Looking out over the Irish Sea from the coastal path at Bloody Bridge, the slopes of Slieve Donard rearing up behind me, it already seems pretty clear why the Mourne Area of Outstanding Natural Beauty is being considered for national park status. For although there are dark clouds overhead and it has been raining since dawn, not even the gloomy January weather can detract from the sheer splendour of the Mourne landscape.
Founded in 1966, Mourne AONB encompasses 570 square kilometres of farmland, grassland, forest, moors and coastal vegetation. Its heathland is considered to be among the UK's finest, while the saltmarsh at Carlingford Lough is the largest in Northern ireland. But undoubtedly the biggest draw for visitors is the mountain chain that straddles the region.
Covered in pines and gorse, the Mourne Mountains roll out across the landscape like a mottled green serpent, and the chains' highest peaks are regularly shrouded in mist. Formed 56 million years ago, the closely grouped peaks create a compact ring of 12 summits, stretching 24 kilometres from Newcastle to Rostrevor and sweeping down to the sea at either end. At 852 metres, Slieve Donard (slieve is the Irish word for mountain) is Northern Ireland's highest peak, but all of the mountains offer spectacular views when the clouds finally lift.
People originally settled in the area around 6,000 years ago, and they've been making their mark ever since. The landscape that's visible today is primarily the result of centuries-old agricultural practices. Early farmers in the region had the unenviable task of removing the hundreds of glacial erratics and granite boulders that peppered the uncultivated ground, but the stones didn't go to waste, being built into the walls that still mark out farm boundaries.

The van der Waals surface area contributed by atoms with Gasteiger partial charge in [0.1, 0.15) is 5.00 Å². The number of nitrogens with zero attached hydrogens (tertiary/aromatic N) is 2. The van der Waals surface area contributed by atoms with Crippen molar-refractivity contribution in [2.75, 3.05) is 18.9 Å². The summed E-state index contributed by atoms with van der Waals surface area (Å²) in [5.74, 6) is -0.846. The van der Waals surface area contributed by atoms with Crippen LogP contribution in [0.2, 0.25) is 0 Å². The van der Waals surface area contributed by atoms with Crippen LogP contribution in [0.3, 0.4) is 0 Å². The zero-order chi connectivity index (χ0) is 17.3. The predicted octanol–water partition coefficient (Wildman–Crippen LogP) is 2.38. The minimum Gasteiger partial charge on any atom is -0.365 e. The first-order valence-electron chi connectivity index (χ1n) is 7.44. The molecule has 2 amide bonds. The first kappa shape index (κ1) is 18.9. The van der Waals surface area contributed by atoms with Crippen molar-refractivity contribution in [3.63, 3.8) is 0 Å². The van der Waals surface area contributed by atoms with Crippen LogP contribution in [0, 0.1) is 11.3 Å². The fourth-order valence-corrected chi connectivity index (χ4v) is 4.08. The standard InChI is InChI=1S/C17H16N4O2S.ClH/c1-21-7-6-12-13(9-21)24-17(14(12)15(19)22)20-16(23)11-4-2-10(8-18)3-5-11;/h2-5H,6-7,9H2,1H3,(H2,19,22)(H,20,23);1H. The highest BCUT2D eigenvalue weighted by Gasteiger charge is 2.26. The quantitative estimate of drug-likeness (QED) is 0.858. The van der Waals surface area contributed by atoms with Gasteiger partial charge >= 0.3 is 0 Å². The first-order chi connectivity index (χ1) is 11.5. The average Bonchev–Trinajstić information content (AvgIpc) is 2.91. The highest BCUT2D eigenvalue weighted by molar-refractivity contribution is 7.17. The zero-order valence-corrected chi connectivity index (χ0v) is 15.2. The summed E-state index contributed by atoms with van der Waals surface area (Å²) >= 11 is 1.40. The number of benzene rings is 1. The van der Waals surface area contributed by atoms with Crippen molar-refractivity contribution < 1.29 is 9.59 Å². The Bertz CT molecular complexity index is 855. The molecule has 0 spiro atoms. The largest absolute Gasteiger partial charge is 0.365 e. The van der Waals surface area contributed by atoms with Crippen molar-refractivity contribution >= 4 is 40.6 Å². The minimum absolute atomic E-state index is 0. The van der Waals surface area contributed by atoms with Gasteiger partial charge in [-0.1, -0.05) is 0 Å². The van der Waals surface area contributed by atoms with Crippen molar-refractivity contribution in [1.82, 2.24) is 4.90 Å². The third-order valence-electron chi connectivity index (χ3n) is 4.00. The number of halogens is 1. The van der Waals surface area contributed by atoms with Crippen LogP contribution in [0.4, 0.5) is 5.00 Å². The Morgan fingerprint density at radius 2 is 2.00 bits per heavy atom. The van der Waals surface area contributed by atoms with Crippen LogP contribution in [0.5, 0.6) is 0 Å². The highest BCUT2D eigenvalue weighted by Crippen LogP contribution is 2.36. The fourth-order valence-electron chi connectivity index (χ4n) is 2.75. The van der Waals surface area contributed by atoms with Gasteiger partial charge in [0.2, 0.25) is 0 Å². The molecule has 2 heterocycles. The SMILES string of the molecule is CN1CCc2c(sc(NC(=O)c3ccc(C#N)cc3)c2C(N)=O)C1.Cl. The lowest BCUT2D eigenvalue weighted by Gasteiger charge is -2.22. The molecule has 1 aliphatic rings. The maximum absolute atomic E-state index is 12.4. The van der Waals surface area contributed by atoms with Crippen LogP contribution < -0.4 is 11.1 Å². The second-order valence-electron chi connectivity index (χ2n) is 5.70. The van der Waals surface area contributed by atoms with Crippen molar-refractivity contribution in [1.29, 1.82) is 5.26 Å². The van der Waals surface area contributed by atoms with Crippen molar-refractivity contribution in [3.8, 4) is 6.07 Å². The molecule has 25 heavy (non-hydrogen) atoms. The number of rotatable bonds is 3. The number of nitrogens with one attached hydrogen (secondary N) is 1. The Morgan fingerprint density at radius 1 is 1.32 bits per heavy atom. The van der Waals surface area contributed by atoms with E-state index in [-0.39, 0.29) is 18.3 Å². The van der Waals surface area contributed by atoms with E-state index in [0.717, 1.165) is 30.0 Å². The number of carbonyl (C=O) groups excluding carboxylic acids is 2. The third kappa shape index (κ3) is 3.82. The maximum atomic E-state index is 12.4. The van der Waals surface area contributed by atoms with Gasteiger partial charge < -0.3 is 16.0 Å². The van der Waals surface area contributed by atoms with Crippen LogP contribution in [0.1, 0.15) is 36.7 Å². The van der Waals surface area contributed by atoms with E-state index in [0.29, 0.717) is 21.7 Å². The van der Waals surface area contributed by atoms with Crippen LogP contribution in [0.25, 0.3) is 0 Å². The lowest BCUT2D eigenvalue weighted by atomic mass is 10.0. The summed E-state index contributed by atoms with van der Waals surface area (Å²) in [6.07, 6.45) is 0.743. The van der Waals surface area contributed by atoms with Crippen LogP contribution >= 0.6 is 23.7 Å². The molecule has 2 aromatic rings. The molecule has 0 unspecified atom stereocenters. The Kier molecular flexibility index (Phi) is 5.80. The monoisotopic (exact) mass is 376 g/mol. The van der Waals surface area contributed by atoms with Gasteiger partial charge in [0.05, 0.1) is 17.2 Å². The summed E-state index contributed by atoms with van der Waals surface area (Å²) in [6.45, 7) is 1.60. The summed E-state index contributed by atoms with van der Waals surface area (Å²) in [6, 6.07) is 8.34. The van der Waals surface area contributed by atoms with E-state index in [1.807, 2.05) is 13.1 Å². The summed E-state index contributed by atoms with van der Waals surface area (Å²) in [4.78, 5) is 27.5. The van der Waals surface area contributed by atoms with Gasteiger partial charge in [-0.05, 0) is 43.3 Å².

"The walls in Mourne are one of its most notable features," says National Trust property manager Dave Thomson. "The stones are huge, and the walls were made with sheer muscle and ingenuity. It says something about Mourne men really--you get the impression that the walls were actually built by giants."
Once cleared, the soil itself presented further problems for farmers; Mourne is primarily made up of acidic, free-draining land. The solution was found along the seashore, in the form of seaweed farming on 'wrack beds'. Farmers would bring large boulders down to the beach and place them in rows along the tide line. Once seaweed began to grow on them, the farmers harvested it on the incoming tide, so that whatever was cut away from the rocks was swept inland. The seaweed was then taken to the fields, dried out and mixed with lime to create a fertiliser that helped reduce the soil's acidity.
Although the wrack beds lie fallow these days, Mourne's coastline serves another, equally important economic purpose, pulling in more than 100,000 tourists every year. Stretching 72 kilometres from Dundrum Inner Bay at Ardilea, along to Narrow Water at Warrenpoint, it encompasses the entire northern shore of Carlingford Lough (a Site of Special Scientific Interest) and Murlough National Nature Reserve, home to a 4,000-year-old dune system. Formed by retreating ice sheets at the end of the last ice age, the dunes here were considerably reshaped in the mid-medieval period, when the greater part of Europe's weather system changed to become more energetic. Much of the sediment in the bay was reworked, helping to create some of Northern Ireland's biggest classically crescent shaped dunes.
The climate in Mourne is a strange mixture of extremes. The mountains produce some of the country's wettest and windiest weather, while the coast, a mere few miles away, has some of the warmest and sunniest. Considering that almost all of the extreme rainfall figures for Northern Ireland have been recorded in the Mourne Mountains, it's hardly surprising that the region is of vital importance to the country's water supply. …